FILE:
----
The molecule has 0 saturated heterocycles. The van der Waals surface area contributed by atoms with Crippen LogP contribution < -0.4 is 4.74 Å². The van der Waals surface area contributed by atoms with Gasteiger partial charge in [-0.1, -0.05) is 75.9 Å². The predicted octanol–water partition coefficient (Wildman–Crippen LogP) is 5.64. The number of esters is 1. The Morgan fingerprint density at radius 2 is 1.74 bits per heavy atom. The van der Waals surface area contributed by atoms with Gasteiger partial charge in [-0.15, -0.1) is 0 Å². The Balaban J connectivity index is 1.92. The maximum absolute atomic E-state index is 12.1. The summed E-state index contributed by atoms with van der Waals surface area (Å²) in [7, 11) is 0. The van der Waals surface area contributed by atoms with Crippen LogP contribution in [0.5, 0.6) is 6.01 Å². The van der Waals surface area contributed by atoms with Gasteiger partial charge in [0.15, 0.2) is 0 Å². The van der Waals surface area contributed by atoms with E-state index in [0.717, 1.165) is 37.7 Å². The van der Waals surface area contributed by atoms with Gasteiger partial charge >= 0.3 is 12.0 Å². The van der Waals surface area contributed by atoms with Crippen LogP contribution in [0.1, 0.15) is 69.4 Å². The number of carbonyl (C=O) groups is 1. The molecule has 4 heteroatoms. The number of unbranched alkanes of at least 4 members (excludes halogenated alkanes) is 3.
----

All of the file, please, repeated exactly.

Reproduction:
The molecule has 0 saturated heterocycles. The van der Waals surface area contributed by atoms with Crippen LogP contribution < -0.4 is 4.74 Å². The van der Waals surface area contributed by atoms with Gasteiger partial charge in [-0.1, -0.05) is 75.9 Å². The predicted octanol–water partition coefficient (Wildman–Crippen LogP) is 5.64. The number of esters is 1. The Morgan fingerprint density at radius 2 is 1.74 bits per heavy atom. The van der Waals surface area contributed by atoms with Gasteiger partial charge in [-0.15, -0.1) is 0 Å². The Balaban J connectivity index is 1.92. The maximum absolute atomic E-state index is 12.1. The summed E-state index contributed by atoms with van der Waals surface area (Å²) in [7, 11) is 0. The van der Waals surface area contributed by atoms with Crippen LogP contribution in [0.5, 0.6) is 6.01 Å². The van der Waals surface area contributed by atoms with Gasteiger partial charge in [0.15, 0.2) is 0 Å². The van der Waals surface area contributed by atoms with E-state index in [0.717, 1.165) is 37.7 Å². The van der Waals surface area contributed by atoms with Gasteiger partial charge >= 0.3 is 12.0 Å². The van der Waals surface area contributed by atoms with Crippen LogP contribution in [0.1, 0.15) is 69.4 Å². The number of carbonyl (C=O) groups is 1. The molecule has 4 heteroatoms. The number of unbranched alkanes of at least 4 members (excludes halogenated alkanes) is 3.